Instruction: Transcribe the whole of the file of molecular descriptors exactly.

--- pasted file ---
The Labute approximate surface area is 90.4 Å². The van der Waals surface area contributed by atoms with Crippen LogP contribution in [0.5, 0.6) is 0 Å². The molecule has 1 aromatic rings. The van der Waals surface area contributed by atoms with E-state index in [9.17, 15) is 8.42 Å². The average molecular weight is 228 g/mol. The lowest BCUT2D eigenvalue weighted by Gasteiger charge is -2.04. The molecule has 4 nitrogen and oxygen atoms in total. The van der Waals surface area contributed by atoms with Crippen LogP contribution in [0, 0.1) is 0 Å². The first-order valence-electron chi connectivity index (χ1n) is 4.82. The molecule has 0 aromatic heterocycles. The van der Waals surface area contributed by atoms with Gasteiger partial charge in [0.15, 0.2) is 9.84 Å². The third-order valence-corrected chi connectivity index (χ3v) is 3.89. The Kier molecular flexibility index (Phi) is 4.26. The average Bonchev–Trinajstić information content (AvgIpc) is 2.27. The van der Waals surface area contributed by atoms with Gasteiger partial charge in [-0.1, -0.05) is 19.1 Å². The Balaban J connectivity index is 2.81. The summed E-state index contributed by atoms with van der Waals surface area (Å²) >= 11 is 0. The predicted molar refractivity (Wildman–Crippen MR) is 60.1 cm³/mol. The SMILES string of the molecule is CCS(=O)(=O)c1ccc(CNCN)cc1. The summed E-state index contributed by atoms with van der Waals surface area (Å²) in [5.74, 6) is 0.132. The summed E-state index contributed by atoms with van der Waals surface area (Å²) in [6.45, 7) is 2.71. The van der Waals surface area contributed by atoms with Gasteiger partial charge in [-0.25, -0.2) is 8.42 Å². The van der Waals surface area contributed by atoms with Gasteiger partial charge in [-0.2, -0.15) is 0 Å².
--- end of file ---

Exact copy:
The Labute approximate surface area is 90.4 Å². The van der Waals surface area contributed by atoms with Crippen LogP contribution in [0.5, 0.6) is 0 Å². The molecule has 1 aromatic rings. The van der Waals surface area contributed by atoms with E-state index in [9.17, 15) is 8.42 Å². The average molecular weight is 228 g/mol. The lowest BCUT2D eigenvalue weighted by Gasteiger charge is -2.04. The molecule has 4 nitrogen and oxygen atoms in total. The van der Waals surface area contributed by atoms with Crippen LogP contribution in [0, 0.1) is 0 Å². The first-order valence-electron chi connectivity index (χ1n) is 4.82. The molecule has 0 aromatic heterocycles. The van der Waals surface area contributed by atoms with Gasteiger partial charge in [0.15, 0.2) is 9.84 Å². The third-order valence-corrected chi connectivity index (χ3v) is 3.89. The Kier molecular flexibility index (Phi) is 4.26. The average Bonchev–Trinajstić information content (AvgIpc) is 2.27. The van der Waals surface area contributed by atoms with Gasteiger partial charge in [-0.1, -0.05) is 19.1 Å². The Balaban J connectivity index is 2.81. The summed E-state index contributed by atoms with van der Waals surface area (Å²) >= 11 is 0. The predicted molar refractivity (Wildman–Crippen MR) is 60.1 cm³/mol. The SMILES string of the molecule is CCS(=O)(=O)c1ccc(CNCN)cc1. The summed E-state index contributed by atoms with van der Waals surface area (Å²) in [5.74, 6) is 0.132. The summed E-state index contributed by atoms with van der Waals surface area (Å²) in [6.45, 7) is 2.71. The van der Waals surface area contributed by atoms with Gasteiger partial charge in [-0.25, -0.2) is 8.42 Å². The van der Waals surface area contributed by atoms with Gasteiger partial charge in [-0.2, -0.15) is 0 Å².